Slide 23: Acute Spinal Cord Lesions
In acute spinal cord lesions, such as those that occur with trauma on a football field, there is often an initial phase of spinal shock that is characterized by flaccid paralysis below the lesion, loss of tendon reflexes, impaired sympathetic outflow to vascular smooth muscles causing decreased blood pressure, and absent sphincter reflex and tone. Over weeks to months, spasticity and upper motor neuron signs develop, and some sphincter and erectile reflexes may return. Other causes of cord dysfunction may include degenerative disorders of the spine, tumors, infarction, malformations, myelitis, and abscesses.
Slide 24: Transverse Cord Lesion
In the slides that follow, we will discuss important spinal cord syndromes that have sensory and motor findings that can be helpful in localizing lesions. In a transverse cord lesion, pictured here, all motor and sensory pathways are either partially or completely interrupted. There is often a sensory level, meaning a diminished sensation in all dermatomes below the level of the lesion. The pattern of motor loss or weakness and reflex loss can also help determine the lesion's spinal cord level. Common causes of transverse lesions are trauma, tumors, multiple sclerosis, and transverse myelitis.
Slide 25: Central Cord Lesions
In small central cord lesions, damage to spinothalamic fibers crossing the ventral commissures causes bilateral regions of suspended sensory loss to pain and temperature. Lesions of the cervical cord produce a classic cape distribution, pictured above; however, suspended dermatomes of pain and temperature can occur with lesions at other levels as well.
Slide 26: Central Cord Lesions
With larger central cord lesions, the anterior horn cells are damaged, producing lower motor neuron deficits at the level of the lesion. In addition, the corticospinal tracts are affected, causing upper motor neuron signs, and the posterior columns may be involved. Because the anterolateral pathways are compressed from their medial surface by large lesions, there may be a complete loss of pain and temperature below the level of the lesion except for in a region of sacral sparing. Common causes of central cord syndrome include spinal cord contusion, non-traumatic or posttraumatic syringomyeliam, and intrinsic spinal cord tumors.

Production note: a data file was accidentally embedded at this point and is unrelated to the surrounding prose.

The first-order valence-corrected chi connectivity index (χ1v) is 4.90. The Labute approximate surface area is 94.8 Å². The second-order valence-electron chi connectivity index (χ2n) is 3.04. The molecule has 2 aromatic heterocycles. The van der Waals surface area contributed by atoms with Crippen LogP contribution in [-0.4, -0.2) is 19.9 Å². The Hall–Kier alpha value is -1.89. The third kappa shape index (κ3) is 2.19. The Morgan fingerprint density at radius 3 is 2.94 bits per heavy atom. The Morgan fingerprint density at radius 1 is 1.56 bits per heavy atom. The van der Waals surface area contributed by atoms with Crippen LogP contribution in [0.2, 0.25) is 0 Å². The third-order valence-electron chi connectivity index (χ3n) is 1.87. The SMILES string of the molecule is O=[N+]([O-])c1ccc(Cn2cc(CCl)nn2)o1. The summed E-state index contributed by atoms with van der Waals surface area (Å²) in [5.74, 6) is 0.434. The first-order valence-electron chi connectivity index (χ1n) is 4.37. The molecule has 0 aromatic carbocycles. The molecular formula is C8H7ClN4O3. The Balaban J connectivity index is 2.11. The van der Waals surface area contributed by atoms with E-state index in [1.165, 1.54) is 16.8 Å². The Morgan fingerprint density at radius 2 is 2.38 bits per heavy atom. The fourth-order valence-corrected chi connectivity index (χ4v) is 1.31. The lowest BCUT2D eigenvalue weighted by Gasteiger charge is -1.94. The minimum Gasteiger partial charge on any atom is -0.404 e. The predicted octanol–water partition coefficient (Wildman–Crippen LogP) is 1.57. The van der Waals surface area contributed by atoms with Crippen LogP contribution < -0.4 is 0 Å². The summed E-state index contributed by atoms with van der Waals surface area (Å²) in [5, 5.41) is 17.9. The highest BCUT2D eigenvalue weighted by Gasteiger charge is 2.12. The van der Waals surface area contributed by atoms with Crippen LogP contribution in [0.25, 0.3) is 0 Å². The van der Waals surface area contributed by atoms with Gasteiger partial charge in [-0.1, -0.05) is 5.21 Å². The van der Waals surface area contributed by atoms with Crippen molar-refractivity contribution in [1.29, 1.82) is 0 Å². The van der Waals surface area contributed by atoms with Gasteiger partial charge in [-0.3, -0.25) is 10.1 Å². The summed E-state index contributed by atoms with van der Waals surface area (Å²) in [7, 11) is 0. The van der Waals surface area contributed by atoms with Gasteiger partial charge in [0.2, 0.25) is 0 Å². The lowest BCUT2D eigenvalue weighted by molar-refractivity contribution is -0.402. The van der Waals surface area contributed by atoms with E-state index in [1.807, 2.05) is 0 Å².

Slide 27: Hemicord Lesion
In hemicord lesions, also known as Brown-Séquard syndrome, damage to the lateral corticospinal tract causes ipsilateral upper motor neuron-type weakness. Interruption of the posterior columns causes ipsilateral loss of vibration and proprioception sense. Interruption of the anterolateral systems, however, causes contralateral loss of pain and temperature sensation. This often begins slightly below the lesions because the anterolateral fibers ascend two or three segments as they cross in the ventral commissure. Common causes of Brown-Séquard syndrome include penetrating injuries, multiple sclerosis, and lateral compression from tumors.
Slide 28: Posterior Cord
Lesions of the posterior column cause loss of vibration and position sense below the level of the lesion. With larger lesions, there may also be encroachment on the lateral corticospinal tracts causing upper motor neuron-type weakness. Common causes include trauma, extrinsic compression from posteriorly located tumors, and multiple sclerosis.
Slide 29: Anterior Cord
The last of our cord syndromes is anterior cord syndrome, which results in damage to the anterolateral pathways causing loss of pain and temperature sensation below the level of the lesion, as well as damage to the anterior horn cells producing lower motor neuron-type weakness at the level of the lesion. With larger lesions, the corticospinal tract may also be involved, causing upper motor neuron signs. Incontinence is also common because descending pathways controlling sphincter function tend to be more ventrally located. Common causes include trauma, multiple sclerosis, and anterior spinal artery infarct.
Slide 30: Bowel, Bladder and Sexual Dysfunction